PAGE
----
The following photos are from a 16th Century cottage in the village of Broughton near Kettering which was undergoing major restoration works. The Quarry tiled floor was not as old as the house and was probably installed in the Victorian era. The clients wanted the floor restoring before the plastering of walls and new kitchen was installed. There was also a section where a pantry wall had been removed with tiles missing, so these needed to be replaced with reclaimed tiles that the customer had sourced.
I visited site to look at the project, survey the Quarry tiled floor and give them a firm price for the work. I was confident that we could replace the tiles and we could blend the area in to match the existing. Once the floor had a good clean and seal it would look a lot better.
With the quotation agreed I arranged a date where I would have sole access to the property which is always preferred as it means you do not have anyone walking through whilst your cleaning. This also has the added advantage of not having to take precautions over social distancing.
Restoring a Quarry Tiled Kitchen Floor
On the first day on site I carried out the replacement of the missing tiles. This work started by cleaning up the holes in the floor left by the now removed wall and getting the base level and ready for tiling. Next the reclaimed tiles we cut down to fit the shape left by the wall to match the existing tiling. The fit needed to be exact as any mismatch would show later. Once I was happy with the cuts the tiles were fixed in place with rapid set adhesive and once that had set were grouted in place. The next step would be to give the floor a deep clean, so it was left to dry off overnight.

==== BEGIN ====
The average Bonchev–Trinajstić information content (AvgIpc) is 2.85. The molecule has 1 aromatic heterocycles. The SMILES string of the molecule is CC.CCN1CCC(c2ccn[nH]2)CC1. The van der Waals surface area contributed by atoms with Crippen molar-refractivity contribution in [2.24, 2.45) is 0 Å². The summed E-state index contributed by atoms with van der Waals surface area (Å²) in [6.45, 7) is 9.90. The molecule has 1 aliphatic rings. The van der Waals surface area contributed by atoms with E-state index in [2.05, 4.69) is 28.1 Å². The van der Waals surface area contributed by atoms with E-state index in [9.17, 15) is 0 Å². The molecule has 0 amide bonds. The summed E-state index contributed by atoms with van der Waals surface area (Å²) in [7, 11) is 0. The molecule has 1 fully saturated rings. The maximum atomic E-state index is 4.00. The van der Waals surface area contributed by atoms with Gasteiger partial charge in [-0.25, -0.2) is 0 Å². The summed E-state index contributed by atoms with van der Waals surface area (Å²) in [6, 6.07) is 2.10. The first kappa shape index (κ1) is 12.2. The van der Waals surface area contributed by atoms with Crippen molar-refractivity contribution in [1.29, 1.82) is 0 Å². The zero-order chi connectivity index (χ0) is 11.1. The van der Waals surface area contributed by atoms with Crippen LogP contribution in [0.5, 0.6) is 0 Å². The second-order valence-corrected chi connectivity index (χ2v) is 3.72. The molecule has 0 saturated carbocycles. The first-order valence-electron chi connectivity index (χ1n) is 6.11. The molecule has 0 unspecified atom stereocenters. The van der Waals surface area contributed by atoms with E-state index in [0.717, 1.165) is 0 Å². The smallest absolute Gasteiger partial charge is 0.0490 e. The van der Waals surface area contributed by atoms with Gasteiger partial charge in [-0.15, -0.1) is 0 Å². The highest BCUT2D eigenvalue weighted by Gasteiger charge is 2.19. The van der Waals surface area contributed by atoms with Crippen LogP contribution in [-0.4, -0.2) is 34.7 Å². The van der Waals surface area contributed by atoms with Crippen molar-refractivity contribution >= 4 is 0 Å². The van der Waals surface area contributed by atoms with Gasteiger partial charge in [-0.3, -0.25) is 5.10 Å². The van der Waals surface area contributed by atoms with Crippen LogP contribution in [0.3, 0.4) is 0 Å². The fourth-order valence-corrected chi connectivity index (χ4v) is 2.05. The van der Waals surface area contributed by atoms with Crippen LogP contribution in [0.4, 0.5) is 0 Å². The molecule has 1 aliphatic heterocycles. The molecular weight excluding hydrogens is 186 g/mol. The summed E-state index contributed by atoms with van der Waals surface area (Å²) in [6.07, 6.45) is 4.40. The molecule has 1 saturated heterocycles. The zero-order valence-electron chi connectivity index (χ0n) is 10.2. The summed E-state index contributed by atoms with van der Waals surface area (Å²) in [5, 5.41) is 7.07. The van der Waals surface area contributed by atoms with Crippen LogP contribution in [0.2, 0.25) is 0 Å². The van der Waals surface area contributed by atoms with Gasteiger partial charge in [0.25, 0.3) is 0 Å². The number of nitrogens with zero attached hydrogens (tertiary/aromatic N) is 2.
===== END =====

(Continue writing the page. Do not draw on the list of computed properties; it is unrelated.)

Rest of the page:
The next day with the tile adhesive and grout having gone off overnight I was able to start the cleaning process. Working in sections I began by applying Tile Doctor Oxy Gel to the tile and grout with a little water, leaving it to soak in for ten minutes and then working it into the tiles using a 17 inch rotary scrubbing machine fitted with a black scrubbing pad. A stiff brush was also used along the grout lines to make sure they were equally treated. After scrubbing the now soiled solution was vacuumed off with an industrial wet vac and repeated the process until the entire area had been cleaned.
Tile Doctor Grout Clean Up was then applied using a 1:10 dilution with water. It was mopped it over the entire area to neutralise the tile and remove any grout smears, hazing and mineral deposits which are quite common with floors of this age. The entire area was then given a good rinse with clean water to remove any trace of cleaning product. An industrial fan was also installed and left on site to assist with the drying process until we returned a week later. This would ensure the floor would be bone dry for our return and ready to accept a sealer.
Sealing a Quarry Tiled Kitchen Floor
Returning the following week, I tested the moisture levels in the tiles with a damp meter. I was conscious that due to the age of the tiles there may be some inherent damp however my plan had worked, and the tests confirmed the floor was indeed dry and ready for sealing.
The client required a silk finish so I opted to apply several coats of Tile Doctor Seal & Go Extra which would provide the required finish yet is breathable and so will not impeded moisture rising through the floor allowing it to evaporate and not become trapped. This is an important consideration when choosing a sealer for an old floor which don’t have a damp proof membrane installed as trapping moisture under the floor can lead to it reaching out to the walls where it can result in rising damp.
The client was extremely happy with the results and has left the following comments on our feedback page.